With the new focus at GCSE level to facilitate the Ebacc group of subjects, learning a foreign language is becoming more and more important. At South Charnwood we focus on French as we have teachers who are specialists in that language. We also recognise the importance that learning a language has in the world of work and the doors that can be opened because of it. There is a national shortage of linguists and anyone who can express themselves in another language will know what confidence that can bring.
In Year 7, all pupils learn French in mixed ability tutor groups. They follow the “Expo” course (book 1) to ensure that key details are studied, but there is a wide variety of ‘branches’ off the main course. For example, some topics may be skimmed over quickly to gain the key language for the assessment; while some, more interesting areas are expanded into mini-projects. In Years 8 and 9, pupils are put into ability groups and begin by continuing differentiated versions of the Expo course before moving on to work on extended projects that bring together and put into action the key grammar they have come across so far; write their autobiography and study the world of sport. In Years 10 and 11 the pupils continue to follow the “Expo for AQA GCSE” course and broaden their horizons ready for the controlled written and spoken assessments that take place during the year and final listening and reading exams.
The courses are all designed to reduce the amount of vocabulary and rote learning and focus on key grammatical points, giving each one a context on which to ‘hang’ the language. An example is the subject of food and drink: the purpose of this is not to learn a large amount of different foods and drinks but to show that you can take part in a role-play and use conversational and transactional language. The four skills we study in French are listening, speaking, reading and writing and a combination of these is usually planned into lessons, unless there is a focus on one in particular. Gifted pupils can expect extension work to really push them, sometimes including ‘realia’ gathered from genuine French sources. Any pupils in need of a little extra help are guaranteed carefully differentiated work and only have to ask their teacher for support. We track and monitor pupils from when they start at South Charnwood to ensure everyone reaches his or her potential and intervene in cases of underachievement.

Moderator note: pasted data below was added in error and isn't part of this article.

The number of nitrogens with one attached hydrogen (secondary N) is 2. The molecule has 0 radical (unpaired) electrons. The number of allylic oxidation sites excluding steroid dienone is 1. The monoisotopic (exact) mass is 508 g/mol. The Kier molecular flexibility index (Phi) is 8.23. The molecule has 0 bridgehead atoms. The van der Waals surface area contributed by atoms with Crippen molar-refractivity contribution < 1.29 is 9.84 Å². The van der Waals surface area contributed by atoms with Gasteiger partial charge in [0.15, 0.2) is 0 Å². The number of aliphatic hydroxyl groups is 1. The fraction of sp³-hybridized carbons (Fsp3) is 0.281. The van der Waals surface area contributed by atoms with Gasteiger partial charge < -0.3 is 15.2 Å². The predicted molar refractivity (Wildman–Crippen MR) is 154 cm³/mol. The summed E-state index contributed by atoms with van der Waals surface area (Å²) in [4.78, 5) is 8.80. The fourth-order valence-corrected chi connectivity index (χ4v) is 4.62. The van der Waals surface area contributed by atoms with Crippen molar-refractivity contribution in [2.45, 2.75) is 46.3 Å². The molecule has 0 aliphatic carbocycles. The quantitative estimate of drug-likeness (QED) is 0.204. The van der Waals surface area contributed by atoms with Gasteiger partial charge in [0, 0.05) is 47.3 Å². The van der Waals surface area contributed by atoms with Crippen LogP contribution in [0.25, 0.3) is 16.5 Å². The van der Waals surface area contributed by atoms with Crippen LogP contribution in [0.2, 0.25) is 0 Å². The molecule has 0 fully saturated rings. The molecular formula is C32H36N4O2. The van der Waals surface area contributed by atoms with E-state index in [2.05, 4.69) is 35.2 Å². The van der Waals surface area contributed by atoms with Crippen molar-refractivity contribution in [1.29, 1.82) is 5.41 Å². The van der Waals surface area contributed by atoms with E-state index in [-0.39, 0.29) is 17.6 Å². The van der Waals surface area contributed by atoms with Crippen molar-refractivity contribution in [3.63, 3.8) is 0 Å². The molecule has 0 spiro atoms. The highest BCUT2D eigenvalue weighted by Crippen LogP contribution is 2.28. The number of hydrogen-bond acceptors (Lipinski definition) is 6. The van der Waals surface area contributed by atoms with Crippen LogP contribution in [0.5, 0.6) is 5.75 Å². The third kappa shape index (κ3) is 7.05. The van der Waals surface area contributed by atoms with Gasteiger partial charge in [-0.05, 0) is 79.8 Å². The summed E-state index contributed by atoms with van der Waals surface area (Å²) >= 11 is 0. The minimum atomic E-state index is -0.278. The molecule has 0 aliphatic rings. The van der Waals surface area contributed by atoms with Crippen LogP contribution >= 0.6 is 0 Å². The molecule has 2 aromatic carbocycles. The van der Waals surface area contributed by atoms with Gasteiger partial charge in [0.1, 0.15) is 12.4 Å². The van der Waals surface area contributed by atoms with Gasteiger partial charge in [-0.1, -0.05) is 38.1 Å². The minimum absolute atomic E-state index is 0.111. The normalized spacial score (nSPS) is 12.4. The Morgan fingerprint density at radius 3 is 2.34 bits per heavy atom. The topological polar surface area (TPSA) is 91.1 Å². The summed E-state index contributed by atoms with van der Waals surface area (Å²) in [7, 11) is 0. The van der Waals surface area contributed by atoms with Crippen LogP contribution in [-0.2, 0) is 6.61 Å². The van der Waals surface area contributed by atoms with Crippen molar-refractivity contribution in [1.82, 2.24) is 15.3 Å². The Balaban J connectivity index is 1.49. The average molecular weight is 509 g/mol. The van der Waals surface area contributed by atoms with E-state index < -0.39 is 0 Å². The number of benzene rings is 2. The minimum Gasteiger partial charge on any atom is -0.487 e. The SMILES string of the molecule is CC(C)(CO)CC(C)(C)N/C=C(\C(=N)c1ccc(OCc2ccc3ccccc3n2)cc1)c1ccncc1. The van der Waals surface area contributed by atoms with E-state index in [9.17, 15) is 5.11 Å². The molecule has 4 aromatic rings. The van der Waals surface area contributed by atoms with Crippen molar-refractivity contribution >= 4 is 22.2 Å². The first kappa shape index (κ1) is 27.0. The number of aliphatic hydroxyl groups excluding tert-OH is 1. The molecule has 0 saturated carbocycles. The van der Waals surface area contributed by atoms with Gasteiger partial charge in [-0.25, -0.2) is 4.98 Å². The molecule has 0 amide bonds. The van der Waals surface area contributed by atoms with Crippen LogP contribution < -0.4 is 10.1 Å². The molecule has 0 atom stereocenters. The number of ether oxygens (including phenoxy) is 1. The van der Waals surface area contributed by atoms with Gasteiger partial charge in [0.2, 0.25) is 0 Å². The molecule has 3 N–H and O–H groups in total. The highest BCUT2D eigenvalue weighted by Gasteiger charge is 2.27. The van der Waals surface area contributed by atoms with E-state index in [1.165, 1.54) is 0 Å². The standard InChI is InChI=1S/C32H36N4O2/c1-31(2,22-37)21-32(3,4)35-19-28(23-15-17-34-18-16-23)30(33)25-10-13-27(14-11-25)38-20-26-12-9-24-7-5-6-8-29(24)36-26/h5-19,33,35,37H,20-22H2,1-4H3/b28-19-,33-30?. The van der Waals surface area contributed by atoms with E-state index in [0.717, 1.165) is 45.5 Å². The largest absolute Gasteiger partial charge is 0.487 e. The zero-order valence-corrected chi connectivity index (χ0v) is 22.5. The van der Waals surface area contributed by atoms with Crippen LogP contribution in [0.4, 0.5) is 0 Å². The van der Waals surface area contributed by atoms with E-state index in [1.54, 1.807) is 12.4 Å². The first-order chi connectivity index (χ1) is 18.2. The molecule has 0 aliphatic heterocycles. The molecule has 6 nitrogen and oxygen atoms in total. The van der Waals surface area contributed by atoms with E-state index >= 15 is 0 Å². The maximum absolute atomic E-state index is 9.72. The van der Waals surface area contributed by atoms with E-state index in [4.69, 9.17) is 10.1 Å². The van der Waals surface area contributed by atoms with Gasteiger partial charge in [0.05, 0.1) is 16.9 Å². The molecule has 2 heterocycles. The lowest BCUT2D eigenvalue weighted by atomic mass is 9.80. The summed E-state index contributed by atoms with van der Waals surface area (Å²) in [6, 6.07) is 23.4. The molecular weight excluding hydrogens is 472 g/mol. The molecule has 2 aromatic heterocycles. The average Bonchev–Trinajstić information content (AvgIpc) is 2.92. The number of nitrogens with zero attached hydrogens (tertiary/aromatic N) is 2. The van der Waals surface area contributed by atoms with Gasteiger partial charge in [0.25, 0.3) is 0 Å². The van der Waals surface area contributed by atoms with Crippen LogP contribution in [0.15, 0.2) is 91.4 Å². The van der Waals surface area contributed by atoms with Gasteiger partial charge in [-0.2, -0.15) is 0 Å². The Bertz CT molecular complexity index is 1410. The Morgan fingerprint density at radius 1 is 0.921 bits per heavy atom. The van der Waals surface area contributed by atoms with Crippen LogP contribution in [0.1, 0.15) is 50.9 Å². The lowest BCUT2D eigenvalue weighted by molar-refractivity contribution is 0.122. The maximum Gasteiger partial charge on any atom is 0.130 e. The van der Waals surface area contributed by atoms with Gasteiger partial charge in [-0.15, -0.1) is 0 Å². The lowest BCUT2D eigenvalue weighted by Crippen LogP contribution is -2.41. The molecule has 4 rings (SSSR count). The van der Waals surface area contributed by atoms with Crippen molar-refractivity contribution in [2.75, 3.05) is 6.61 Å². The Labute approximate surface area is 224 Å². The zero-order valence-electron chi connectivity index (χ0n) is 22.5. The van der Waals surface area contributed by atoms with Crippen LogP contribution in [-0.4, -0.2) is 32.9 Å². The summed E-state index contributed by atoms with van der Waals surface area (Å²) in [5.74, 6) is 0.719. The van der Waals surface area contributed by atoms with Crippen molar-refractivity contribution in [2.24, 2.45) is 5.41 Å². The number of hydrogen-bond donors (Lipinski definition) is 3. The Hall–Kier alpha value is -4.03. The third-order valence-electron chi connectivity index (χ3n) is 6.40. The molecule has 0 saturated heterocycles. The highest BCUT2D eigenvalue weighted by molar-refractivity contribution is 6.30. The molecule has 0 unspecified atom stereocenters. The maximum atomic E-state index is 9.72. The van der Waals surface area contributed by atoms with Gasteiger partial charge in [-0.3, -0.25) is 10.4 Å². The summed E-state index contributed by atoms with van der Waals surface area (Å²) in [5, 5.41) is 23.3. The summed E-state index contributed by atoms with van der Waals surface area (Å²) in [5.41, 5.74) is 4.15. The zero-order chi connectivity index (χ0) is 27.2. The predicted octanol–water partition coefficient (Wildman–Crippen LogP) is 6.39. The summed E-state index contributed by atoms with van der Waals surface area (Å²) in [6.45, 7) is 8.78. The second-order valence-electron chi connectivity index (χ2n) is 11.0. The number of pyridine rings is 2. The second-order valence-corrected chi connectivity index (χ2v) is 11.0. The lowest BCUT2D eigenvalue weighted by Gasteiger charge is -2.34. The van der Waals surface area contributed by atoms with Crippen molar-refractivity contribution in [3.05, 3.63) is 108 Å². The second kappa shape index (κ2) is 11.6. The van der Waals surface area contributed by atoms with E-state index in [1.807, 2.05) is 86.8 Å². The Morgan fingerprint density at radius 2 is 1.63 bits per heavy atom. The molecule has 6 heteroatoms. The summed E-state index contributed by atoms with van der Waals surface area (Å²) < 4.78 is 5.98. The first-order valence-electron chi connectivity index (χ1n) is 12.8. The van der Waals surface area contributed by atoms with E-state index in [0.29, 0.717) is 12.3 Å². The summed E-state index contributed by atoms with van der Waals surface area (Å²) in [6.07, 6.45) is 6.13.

Each pupil receives two books at the beginning of the year. The green book is for neat work and should be used for revision. This work will be marked by teachers, constructive feedback given and targets set. It also contains a chart to show progress in the four skills during the year. The purple book is for planning, rough work and games. This is not normally marked except to check rough drafts. ICT work is either displayed on the classroom wall, used as project work or stuck into exercise books. Not all ICT work leads to printed paper, however; we often use the online suite “Linguascope” to support language learning and all pupils receive a username and password so they can use this at home or in ICT rooms in school. The impact of ICT is also evident in our classrooms, equipped with interactive whiteboards for group discussion work, games and explaining languages. We have video and audio recording equipment for presentations as well as assessed pieces of work.
Homework is either learning key language ready for the next assessment, or there may be a written task to complete and hand in. If no formal homework is set, pupils should practise using Linguascope. Assessments either comprise listening, reading and writing tests or a one-on-one speaking ‘exam’. Later in Year 9, the pupils’ autobiographies are the actual assessments, written over a number of lessons, judged and bound together to show off! We hope most pupils will choose to continue learning a language to GCSE level and beyond but, if not, this project demonstrates the high levels attained at Key Stage 3.
Members of the department, in conjunction with the Humanities department, also organise a popular trip to France in Year 7. This includes a visit to the battlefields of the First World War, a tour of the local area (Rue), a visit to a market (Berck) and a task to complete there, activities at the Château in which we stay (Le Château du Broutel), a disco, a visit to a chocolate factory (Beusson) and a trip to Disneyland (Paris)!